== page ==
The $5.25 billion Panama Canal expansion project, intended to accommodate Post-Panamax ships that are currently too big to pass through the current Canal, is scheduled to be operational by April 2016. According to the Panama Canal Authority, the project will increase the canal's annual capacity from 300 million tons of cargo to 600 million tons and will effectively triple the amount of cargo that can be brought on a single ship. The project will facilitate the burgeoning Asia-Americas trade by allowing more and bigger ships to pass through the canal and alleviating the canal's detainment problem; while 40 vessels are able to pass through the canal every day, 100 more will be on the waiting list.

"The expansion of the good news for Chinese shipping companies," says Wei Chunfeng, manager of the Panama branch of China Ocean Shipping Company. "The shipping cost of each TEU [twenty-foot equivalent unit] will be lower... To shipping companies, being able to transport more cargo at a lower cost is very important. Most Chinese products available in American supermarkets are shipped through the Panama Canal."

In addition to boosting Chinese exports to the Americas, the expansion of the canal should also boost the competitiveness of American exports to China. Agricultural produce from the Midwestern United States transported via the Mississippi River and from Brazil are likely to become cheaper to ship. The petroleum industry of the United States is also likely to benefit as natural gas and oil from the Gulf Coast becomes easier to ship. Liquefied natural gas (LNG) carriers, currently too big to pass through the canal, will soon be able to do so; this will make LNG cheaper for Asian buyers and greatly benefit involved companies such as Cheniere Energy (LNG  ), ConocoPhillips (COP  ), and Teekay LNG Partners (TGP  ). Venezuelan oil shipments to China can also expect shorter shipping times as oil tankers too big for the current canal shift away from their current routes through the Atlantic and Indian oceans. Energy prices will likely fall. While international shipping companies are likely to be the biggest benefactors, the expansion of the canal should benefit economic growth in Asia, Latin America, and the United States.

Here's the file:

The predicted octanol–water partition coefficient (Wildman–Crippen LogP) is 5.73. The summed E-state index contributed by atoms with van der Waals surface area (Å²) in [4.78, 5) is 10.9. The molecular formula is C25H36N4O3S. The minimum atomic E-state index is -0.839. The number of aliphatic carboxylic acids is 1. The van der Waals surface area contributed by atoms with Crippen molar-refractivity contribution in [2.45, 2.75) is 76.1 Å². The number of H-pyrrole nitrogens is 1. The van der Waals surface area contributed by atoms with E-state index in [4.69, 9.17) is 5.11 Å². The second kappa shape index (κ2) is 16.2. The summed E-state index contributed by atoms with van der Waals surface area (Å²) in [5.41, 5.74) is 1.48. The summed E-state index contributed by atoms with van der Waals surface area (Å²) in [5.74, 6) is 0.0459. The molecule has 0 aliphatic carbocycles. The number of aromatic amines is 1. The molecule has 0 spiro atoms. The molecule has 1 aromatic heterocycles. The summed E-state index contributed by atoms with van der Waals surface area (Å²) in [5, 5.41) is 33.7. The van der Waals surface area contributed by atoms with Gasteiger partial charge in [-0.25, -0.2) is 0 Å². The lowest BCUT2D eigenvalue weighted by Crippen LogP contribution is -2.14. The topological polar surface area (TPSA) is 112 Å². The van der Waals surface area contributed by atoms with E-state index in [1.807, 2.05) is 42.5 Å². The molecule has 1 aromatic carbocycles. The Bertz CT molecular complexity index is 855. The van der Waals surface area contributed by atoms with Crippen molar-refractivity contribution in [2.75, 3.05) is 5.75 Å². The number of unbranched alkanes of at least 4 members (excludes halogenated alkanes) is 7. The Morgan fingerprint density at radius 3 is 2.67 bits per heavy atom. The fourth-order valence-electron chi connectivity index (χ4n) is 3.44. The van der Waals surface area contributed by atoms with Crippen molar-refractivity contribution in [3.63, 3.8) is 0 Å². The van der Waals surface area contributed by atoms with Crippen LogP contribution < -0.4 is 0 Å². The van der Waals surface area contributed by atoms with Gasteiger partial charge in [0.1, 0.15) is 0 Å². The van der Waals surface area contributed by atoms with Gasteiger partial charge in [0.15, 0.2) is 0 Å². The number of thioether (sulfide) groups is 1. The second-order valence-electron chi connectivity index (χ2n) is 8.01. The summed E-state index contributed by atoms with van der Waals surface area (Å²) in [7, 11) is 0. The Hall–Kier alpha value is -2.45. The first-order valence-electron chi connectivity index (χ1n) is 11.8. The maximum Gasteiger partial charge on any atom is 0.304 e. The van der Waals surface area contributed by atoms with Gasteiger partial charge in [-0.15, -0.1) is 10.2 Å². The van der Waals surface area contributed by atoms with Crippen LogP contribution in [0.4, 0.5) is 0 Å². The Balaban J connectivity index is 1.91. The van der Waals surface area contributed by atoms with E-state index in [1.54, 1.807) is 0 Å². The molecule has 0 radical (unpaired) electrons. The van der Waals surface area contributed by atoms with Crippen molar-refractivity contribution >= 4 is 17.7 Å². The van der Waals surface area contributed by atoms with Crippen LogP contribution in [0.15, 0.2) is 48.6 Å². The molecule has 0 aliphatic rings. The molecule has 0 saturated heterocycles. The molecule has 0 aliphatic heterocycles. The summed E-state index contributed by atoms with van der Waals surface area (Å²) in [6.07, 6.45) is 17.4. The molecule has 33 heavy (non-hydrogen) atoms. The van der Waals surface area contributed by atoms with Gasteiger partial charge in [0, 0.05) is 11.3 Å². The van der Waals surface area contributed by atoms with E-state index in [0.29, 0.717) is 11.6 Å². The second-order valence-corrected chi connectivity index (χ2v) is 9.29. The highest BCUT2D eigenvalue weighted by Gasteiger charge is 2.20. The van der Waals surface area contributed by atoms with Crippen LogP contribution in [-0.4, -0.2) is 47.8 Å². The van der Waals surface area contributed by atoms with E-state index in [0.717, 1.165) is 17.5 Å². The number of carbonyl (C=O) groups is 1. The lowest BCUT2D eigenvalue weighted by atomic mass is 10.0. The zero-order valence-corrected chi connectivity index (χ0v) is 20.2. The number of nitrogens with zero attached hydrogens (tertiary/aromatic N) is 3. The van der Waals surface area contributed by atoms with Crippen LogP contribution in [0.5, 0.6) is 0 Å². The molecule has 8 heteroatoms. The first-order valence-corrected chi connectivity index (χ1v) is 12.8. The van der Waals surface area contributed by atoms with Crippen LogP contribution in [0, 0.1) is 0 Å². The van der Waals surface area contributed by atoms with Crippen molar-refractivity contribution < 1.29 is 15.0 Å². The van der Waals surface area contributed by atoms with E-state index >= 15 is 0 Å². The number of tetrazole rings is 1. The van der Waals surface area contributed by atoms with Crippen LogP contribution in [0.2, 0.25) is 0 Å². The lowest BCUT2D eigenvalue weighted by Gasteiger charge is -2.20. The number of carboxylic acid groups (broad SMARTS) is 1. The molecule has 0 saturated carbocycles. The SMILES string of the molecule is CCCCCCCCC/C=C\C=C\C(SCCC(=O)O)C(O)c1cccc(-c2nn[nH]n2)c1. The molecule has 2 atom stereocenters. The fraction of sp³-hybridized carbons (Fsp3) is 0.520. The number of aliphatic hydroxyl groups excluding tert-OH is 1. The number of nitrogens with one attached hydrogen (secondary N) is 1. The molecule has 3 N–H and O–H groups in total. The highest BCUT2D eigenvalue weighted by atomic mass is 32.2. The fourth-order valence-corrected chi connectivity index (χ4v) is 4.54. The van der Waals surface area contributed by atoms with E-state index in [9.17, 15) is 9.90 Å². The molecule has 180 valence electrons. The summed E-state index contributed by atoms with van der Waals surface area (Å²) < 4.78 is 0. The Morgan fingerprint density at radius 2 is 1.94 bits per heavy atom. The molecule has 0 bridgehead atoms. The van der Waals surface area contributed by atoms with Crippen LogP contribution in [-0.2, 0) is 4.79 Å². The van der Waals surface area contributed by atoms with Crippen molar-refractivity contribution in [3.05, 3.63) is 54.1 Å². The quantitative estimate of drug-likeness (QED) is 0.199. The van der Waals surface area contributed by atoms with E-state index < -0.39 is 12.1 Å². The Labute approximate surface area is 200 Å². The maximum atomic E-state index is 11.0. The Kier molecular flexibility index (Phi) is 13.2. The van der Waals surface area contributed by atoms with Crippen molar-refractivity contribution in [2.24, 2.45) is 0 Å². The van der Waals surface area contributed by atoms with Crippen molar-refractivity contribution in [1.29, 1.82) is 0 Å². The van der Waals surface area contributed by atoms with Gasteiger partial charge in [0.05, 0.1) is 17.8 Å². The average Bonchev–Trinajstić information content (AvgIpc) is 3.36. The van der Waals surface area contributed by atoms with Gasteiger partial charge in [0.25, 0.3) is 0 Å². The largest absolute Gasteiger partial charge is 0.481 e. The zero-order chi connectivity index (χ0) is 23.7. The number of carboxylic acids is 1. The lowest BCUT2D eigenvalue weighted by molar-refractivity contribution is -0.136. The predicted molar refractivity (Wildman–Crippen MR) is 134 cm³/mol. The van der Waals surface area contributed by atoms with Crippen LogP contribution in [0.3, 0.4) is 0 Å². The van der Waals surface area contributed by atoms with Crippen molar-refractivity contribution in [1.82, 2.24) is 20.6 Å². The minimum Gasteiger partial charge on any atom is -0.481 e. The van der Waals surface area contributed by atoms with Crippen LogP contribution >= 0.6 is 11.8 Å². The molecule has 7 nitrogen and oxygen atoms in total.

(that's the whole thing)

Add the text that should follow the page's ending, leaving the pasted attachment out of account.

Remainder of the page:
However, these economic benefits will not be spread evenly in the United States. According to a recent study by Boston Consulting Group, 10% of East Asia container traffic going to West Coast ports will be redirected to East Coast ports by 2020 thanks to the canal expansion. Goods that have high transportation costs, such as couches or tires, will likely be shipped directly to East Coast ports and moved to the Midwest, which means increased employment along eastern supply chains and distribution centers. East Coast ports ranging from Baltimore and Charleston are improving their infrastructure to take advantage of the situation. For example, the Port Authority of New York and New Jersey is spending $1.3 billion to raise the Bayonne Bridge that spans over the entryways into the marine terminals of Port Newark, Elizabeth and Howland Hook on Staten Island in order to accommodate the larger ships. Deep ports in the Caribbean such as Kingston in Jamaica are also likely to benefit from additional traffic.

Bayonne Bridge
Bayonne Bridge

Nonetheless, shipping costs are not the only important factor. Possible changes in canal fees and fuel costs may mitigate shifts away from the current West Coast intermodal freight transport system where goods are offloaded in West Coast ports and transported to the US interior via railway or truck. Goods more reliant on timely transit, such as fashion, will still be unloaded in West Coast ports. Yet companies that prefer to unload their goods at West Coast ports may still shift their supply chains eastward to minimize the risk of disruption by labor disputes, such as the one that caused gridlock in West Coast ports in late 2014.